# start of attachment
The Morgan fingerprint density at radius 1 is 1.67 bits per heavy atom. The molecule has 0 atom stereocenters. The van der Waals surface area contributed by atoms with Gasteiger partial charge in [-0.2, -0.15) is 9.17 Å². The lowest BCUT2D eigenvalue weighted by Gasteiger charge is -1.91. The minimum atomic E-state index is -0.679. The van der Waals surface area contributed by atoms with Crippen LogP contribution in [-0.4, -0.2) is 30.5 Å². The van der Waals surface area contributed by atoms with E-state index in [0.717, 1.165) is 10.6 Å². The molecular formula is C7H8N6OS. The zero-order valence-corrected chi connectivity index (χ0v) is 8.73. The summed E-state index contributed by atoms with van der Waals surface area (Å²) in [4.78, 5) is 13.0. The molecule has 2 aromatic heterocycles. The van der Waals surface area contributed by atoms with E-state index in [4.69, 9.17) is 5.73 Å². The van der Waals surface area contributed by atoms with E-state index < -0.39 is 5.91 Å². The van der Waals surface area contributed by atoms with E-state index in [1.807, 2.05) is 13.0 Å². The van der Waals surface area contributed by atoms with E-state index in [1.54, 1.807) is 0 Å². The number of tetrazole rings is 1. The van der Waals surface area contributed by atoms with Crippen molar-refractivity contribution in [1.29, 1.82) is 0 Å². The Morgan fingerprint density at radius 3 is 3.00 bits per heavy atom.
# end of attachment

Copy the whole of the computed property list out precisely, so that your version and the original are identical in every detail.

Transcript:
The Morgan fingerprint density at radius 1 is 1.67 bits per heavy atom. The molecule has 0 atom stereocenters. The van der Waals surface area contributed by atoms with Gasteiger partial charge in [-0.2, -0.15) is 9.17 Å². The lowest BCUT2D eigenvalue weighted by Gasteiger charge is -1.91. The minimum atomic E-state index is -0.679. The van der Waals surface area contributed by atoms with Crippen LogP contribution in [-0.4, -0.2) is 30.5 Å². The van der Waals surface area contributed by atoms with E-state index in [0.717, 1.165) is 10.6 Å². The molecular formula is C7H8N6OS. The zero-order valence-corrected chi connectivity index (χ0v) is 8.73. The summed E-state index contributed by atoms with van der Waals surface area (Å²) in [4.78, 5) is 13.0. The molecule has 2 aromatic heterocycles. The van der Waals surface area contributed by atoms with E-state index in [4.69, 9.17) is 5.73 Å². The van der Waals surface area contributed by atoms with E-state index < -0.39 is 5.91 Å². The van der Waals surface area contributed by atoms with E-state index in [1.807, 2.05) is 13.0 Å². The van der Waals surface area contributed by atoms with E-state index in [1.54, 1.807) is 0 Å². The number of tetrazole rings is 1. The van der Waals surface area contributed by atoms with Crippen molar-refractivity contribution in [1.29, 1.82) is 0 Å². The Morgan fingerprint density at radius 3 is 3.00 bits per heavy atom.